The mechanism also represents a really impressive tale of human ingenuity. This machine was under the sea for more than 2,000 years, so as you can imagine, it is not in a good state. It’s in pieces, it’s battered and corroded, and different layers of it are all smushed together. About two-thirds of it is lost, actually. So you’ve got these very uninspiring pieces until you look at them closely, at the very different, dense layers. It’s really inspiring how scientists have studied the layers and used technology as it becomes more advanced—so initially cleaning them, studying the device by eye, and then you’ve got the first X-rays that were done. Next, they’re using X-ray tomography to try and pick apart different layers, conducting CT scans, and trying different lighting techniques to bring out details of the surface. Today, we’ve ended up with quite a big international team of people in different disciplines, all working together to try to figure out what this thing was.
Why do you think the Dial of Destiny team decided to feature the Antikythera mechanism?
The Antikythera mechanism really fascinates people. It’s one of those things that when you first hear about it, and this was certainly my reaction, you think, “How did I not know that this existed? How could there be an ancient Greek mechanical computer that predicted eclipses that was found on a shipwreck?” It sounds unbelievable. It’s just so outside what we would expect to find and what we previously knew about the ancient Greeks. There are these natural connections that we make with something almost magical or supernatural. The device is a natural choice if you’re looking for something that actually exists, but you want to give it a slightly magical spin.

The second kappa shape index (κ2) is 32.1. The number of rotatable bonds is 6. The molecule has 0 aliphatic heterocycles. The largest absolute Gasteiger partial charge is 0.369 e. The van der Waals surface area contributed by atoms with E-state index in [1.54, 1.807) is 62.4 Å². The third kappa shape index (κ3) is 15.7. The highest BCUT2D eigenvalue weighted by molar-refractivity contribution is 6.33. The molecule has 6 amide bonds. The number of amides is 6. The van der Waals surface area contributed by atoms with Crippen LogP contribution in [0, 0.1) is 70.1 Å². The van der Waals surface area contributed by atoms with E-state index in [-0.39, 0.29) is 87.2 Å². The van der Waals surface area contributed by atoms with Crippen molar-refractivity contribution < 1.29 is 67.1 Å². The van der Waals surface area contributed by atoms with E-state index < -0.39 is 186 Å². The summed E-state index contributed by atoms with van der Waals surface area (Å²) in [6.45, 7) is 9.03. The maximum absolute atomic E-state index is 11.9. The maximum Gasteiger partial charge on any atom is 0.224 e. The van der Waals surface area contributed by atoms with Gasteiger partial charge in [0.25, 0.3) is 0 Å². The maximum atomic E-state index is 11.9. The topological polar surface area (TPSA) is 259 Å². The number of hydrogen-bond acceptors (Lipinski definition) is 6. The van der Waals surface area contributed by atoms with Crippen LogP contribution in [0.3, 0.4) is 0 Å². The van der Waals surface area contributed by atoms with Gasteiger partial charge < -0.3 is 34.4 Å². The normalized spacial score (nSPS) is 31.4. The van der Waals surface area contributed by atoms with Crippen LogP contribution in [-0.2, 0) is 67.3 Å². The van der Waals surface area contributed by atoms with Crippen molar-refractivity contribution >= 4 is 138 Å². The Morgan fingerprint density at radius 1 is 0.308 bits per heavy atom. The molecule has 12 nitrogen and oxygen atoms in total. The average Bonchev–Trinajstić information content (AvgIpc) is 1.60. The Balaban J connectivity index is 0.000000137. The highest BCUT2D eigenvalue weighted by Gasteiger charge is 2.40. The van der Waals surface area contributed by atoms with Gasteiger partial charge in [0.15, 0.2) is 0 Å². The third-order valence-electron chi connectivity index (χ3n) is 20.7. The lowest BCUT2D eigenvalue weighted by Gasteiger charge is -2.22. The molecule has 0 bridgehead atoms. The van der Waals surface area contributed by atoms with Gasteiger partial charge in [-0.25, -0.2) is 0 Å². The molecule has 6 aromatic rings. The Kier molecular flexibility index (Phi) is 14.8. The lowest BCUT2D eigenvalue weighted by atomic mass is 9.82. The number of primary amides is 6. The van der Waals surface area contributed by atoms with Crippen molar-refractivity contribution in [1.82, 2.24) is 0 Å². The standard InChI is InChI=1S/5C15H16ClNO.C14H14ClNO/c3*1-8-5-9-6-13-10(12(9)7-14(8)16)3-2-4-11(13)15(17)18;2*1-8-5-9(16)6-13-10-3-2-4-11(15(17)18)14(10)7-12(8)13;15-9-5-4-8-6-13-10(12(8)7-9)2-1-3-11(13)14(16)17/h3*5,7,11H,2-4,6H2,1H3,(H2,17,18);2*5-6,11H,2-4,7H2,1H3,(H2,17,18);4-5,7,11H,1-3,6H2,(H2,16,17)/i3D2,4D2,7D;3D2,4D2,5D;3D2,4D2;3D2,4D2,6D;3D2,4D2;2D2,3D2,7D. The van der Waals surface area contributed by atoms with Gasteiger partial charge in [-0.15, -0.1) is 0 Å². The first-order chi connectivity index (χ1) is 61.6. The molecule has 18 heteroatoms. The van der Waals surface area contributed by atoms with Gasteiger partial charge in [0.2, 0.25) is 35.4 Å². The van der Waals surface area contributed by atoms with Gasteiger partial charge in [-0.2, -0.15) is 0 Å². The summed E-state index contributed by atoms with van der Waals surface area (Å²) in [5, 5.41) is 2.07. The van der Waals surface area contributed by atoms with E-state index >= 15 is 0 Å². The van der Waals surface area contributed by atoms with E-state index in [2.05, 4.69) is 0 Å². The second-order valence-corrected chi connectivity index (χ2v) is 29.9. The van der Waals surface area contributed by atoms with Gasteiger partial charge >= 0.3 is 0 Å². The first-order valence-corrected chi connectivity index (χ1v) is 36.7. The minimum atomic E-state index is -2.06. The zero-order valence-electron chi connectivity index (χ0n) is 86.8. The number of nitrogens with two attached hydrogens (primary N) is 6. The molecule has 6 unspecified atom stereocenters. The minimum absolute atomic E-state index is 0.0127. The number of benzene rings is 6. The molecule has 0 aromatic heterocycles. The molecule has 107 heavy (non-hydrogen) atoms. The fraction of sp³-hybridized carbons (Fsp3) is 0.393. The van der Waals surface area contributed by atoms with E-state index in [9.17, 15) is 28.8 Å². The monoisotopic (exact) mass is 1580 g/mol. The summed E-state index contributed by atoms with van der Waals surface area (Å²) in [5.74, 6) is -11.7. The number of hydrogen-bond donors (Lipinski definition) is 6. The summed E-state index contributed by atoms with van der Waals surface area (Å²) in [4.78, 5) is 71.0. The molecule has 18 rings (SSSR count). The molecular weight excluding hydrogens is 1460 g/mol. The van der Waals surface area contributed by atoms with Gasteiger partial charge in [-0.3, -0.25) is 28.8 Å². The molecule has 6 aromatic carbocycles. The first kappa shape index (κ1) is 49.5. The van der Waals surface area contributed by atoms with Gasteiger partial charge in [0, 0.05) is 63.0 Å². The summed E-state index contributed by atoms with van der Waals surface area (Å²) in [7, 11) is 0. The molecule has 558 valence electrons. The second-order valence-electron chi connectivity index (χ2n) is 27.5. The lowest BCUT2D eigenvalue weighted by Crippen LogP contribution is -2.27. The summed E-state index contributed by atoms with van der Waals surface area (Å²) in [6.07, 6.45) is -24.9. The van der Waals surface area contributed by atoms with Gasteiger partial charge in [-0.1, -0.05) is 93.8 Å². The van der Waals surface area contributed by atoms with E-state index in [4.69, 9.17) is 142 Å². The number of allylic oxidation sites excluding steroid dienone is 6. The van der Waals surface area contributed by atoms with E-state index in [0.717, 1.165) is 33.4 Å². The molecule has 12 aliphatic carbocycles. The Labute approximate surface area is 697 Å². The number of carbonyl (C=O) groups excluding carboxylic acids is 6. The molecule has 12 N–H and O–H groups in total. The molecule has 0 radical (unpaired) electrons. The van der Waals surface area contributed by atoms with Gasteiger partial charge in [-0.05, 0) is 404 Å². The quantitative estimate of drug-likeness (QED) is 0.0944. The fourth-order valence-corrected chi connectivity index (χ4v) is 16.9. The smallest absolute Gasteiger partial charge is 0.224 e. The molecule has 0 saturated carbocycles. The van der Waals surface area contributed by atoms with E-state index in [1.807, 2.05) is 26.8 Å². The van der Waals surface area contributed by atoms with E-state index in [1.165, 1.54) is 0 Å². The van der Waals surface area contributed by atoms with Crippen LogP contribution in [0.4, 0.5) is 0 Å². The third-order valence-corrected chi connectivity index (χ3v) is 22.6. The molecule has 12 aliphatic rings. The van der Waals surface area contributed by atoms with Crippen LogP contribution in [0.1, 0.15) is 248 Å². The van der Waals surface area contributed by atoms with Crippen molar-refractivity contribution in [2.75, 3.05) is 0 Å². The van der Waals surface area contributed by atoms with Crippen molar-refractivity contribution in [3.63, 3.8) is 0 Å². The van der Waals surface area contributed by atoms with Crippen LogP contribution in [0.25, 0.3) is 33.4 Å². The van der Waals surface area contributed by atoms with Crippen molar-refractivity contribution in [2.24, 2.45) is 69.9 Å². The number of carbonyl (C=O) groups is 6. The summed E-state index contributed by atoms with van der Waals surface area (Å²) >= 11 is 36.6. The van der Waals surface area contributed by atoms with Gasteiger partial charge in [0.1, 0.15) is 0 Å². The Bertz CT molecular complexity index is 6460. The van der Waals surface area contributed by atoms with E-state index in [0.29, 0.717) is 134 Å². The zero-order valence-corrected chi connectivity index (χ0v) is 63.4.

It’s also absolutely bound up with time. It’s a time machine in a sense. When you turn the handle on the side, you are moving backward in time, you’re controlling time. You’re seeing the universe either being fast-forwarded or reversed, and you’re choosing the speed and can set it to any moment in history that you want.
What mysteries does the mechanism still hold?
We know quite a lot about how it worked and what it did. But certainly in terms of exactly how that front dial worked and what it showed, a lot of that is missing. We know it showed the planets, but how did it show them? Were there pointers? Were there rings that were moving around? These are debates that scholars are having about the details of the mechanism.
The other main mystery is that it would just be really nice to find more devices like this. We only have one, so there’s nothing to compare it against. But it seems pretty likely this was not the only device of its kind. It’s just too well made, too sophisticated, too complex. It’s quite small, as small as you could make something like this without needing magnifying glasses to see all the components, and generally with a piece of technology like this, you would start off making it bigger and simpler. This is such a confident design. It’s clearly the product of decades or generations worth of development.
Divers have been going back down to the Antikythera shipwreck since around 2012. One of the things they would love to find is either more pieces of this mechanism or more devices like it. For me, that would be the most exciting way in which we could take the story forward.
Can the public view the device anywhere?
The Antikythera mechanism is on display at the National Archaeological Museum in Athens. It’s an incredible thing to see. It’s much smaller than you would expect, but it’s beautiful and so intricate. It’s really haunting to see, because you’re looking at these corroded, battered pieces. You can see they’re ancient, you can see they’ve been lying there for thousands of years. And yet, when you look closely, it’s familiar. It looks like the inside of a pocket watch or alarm clock. It’s a form of technology we have all around us today. It’s an incredible feeling to recognize that connection and see an invention that has been so influential in shaping human history right back at its starting point.
A Note to our Readers
Smithsonian magazine participates in affiliate link advertising programs. If you purchase an item through these links, we receive a commission.